Spring officially arrives in the Northern Hemisphere on March 20th at 12:57 p.m. Eastern Daylight Time — and for many of us having been subjected to the polar vortex and seemingly endless rounds of ice and snow, it can’t come soon enough! And high in our current evening sky the most famous constellation associated with the spring season will be found.
In the constellation of Leo, the Lion shines the bluish-white star, Regulus. According to Richard Hinckley Allen, an expert in stellar nomenclature, this star was known in Arabia as Malikiyy – “the kingly one.” Regulus was seemingly always associated in ancient cultures with royalty and kingly power. Copernicus has been credited with giving the star its present name, a diminutive of Rex, or king, which may also relate to the four so-called “Royal Stars” (with Aldebaran, Antares and Fomalhaut) all about 90 degrees apart on the celestial sphere.
As the brightest star in Leo, first magnitude Regulus lies in the handle of the so-called “Sickle of Leo,” a star pattern resembling a large reversed question mark. Regulus is 79 light years distant; meaning that the light you see emanating from it tonight started on its journey toward Earth back in 1935. Its diameter is estimated to be about five times that of the Sun; its luminosity 160 times greater.
If You Live in New York, New Jersey, or Ontario, Take Note of This
Regulus is expected to be hidden by the asteroid 163 Erigone on the early morning of March 20, 2014, as first predicted by Aldo Vitagliano in 2004. This is the best and brightest asteroid occultation ever predicted to occur over a populated area. While the asteroid will come nowhere near Earth, as it passes in front of the star its 67-mile-wide shadow will sweep across Nassau and Suffolk counties, all five boroughs of New York City and the Hudson River Valley, with the center of the predicted shadow path following a line roughly connecting New York City, White Plains, Newburgh, Oneonta, Rome and Pulaski before crossing into Canada near Belleville and North Bay, Ontario (see the accompanying map). This stellar eclipse will occur sometime between 2:06 and 2:08 a.m. EDT. Observers in the shadow path may see Regulus suddenly wink out for as long as 14 seconds.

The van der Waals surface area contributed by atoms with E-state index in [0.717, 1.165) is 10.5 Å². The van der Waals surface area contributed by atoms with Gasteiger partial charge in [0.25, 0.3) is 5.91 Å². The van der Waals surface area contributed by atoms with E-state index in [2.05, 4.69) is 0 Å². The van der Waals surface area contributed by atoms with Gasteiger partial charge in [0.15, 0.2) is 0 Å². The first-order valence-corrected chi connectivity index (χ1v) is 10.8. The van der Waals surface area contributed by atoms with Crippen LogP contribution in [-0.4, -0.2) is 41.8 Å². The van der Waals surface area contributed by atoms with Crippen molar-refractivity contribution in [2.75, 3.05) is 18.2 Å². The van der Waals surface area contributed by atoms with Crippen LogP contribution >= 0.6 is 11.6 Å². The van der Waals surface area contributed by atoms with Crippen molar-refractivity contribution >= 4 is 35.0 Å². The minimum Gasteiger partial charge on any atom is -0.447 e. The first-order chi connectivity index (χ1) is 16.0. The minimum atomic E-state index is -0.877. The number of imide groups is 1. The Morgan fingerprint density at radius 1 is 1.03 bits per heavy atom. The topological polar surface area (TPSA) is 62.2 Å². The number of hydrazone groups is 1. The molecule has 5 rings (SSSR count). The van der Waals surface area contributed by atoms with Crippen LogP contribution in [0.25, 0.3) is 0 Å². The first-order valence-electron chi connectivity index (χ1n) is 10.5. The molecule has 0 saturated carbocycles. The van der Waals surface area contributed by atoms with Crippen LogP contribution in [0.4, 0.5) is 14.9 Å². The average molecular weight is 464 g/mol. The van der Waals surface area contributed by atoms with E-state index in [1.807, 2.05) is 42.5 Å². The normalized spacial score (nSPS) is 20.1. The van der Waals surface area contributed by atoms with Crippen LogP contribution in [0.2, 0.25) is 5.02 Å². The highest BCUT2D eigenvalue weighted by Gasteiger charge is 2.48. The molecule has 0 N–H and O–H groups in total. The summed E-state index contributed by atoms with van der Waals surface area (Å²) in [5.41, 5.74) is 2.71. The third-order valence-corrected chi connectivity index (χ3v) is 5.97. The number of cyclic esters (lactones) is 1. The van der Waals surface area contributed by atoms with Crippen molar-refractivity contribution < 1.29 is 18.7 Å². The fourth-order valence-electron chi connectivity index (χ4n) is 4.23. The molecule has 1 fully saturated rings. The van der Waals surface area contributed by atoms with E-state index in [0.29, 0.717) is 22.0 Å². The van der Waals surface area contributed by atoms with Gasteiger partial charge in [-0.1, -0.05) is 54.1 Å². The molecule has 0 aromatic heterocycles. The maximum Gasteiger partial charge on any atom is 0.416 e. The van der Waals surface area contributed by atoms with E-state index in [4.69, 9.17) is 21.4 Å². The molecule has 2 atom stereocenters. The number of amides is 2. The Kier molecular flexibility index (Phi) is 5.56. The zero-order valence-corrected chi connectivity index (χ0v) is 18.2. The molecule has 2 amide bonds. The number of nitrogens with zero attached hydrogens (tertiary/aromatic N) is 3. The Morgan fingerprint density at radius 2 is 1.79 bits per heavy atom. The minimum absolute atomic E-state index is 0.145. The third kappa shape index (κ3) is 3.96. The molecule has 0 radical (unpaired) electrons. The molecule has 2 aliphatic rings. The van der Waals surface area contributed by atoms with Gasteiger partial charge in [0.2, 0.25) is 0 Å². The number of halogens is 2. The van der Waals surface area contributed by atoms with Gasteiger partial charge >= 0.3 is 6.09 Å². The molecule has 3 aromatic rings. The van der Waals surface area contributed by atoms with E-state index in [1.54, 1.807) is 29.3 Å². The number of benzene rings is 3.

Algeiba, (“the Lion’s Mane”) is in the curve or the blade of the Sickle, and appears as a single star to the naked eye. However, as a telescope of only moderate size will clearly show, it is really one of the most beautiful double stars in the sky. It should really be observed in twilight or bright moonlight to reveal the contrasting colors — one star has been said to be greenish, the other a delicate yellow. Others, however, have described different hues such as pale yellow and orange; reddish and golden yellow and even pale red and white!
The Sickle, when rising and climbing the eastern sky, as it is doing during the early evening hours, is seen cutting upward. Eastward from the Sickle there is a right triangle of stars that also belong to Leo. At the eastern point of this triangle you will find Denebola, (“The Lion’s Tail”). To modern sky watchers the Sickle outlines the majestic head and mane of a great westward-facing lion, with the triangle forming the lion’s forequarters. He is crouching in the regal pose somewhat resembling the enigmatic Sphinx.
Astronomer Henry Neely (1879-1963), for many years a popular lecturer at New York’s Hayden Planetarium would often use his electric pointer to draw attention to these stars and then would exclaim: “Behold! Here is the lion known as Leo. A conception that was familiar to the peoples of many lands long before a certain motion-picture company adopted him as its trademark.”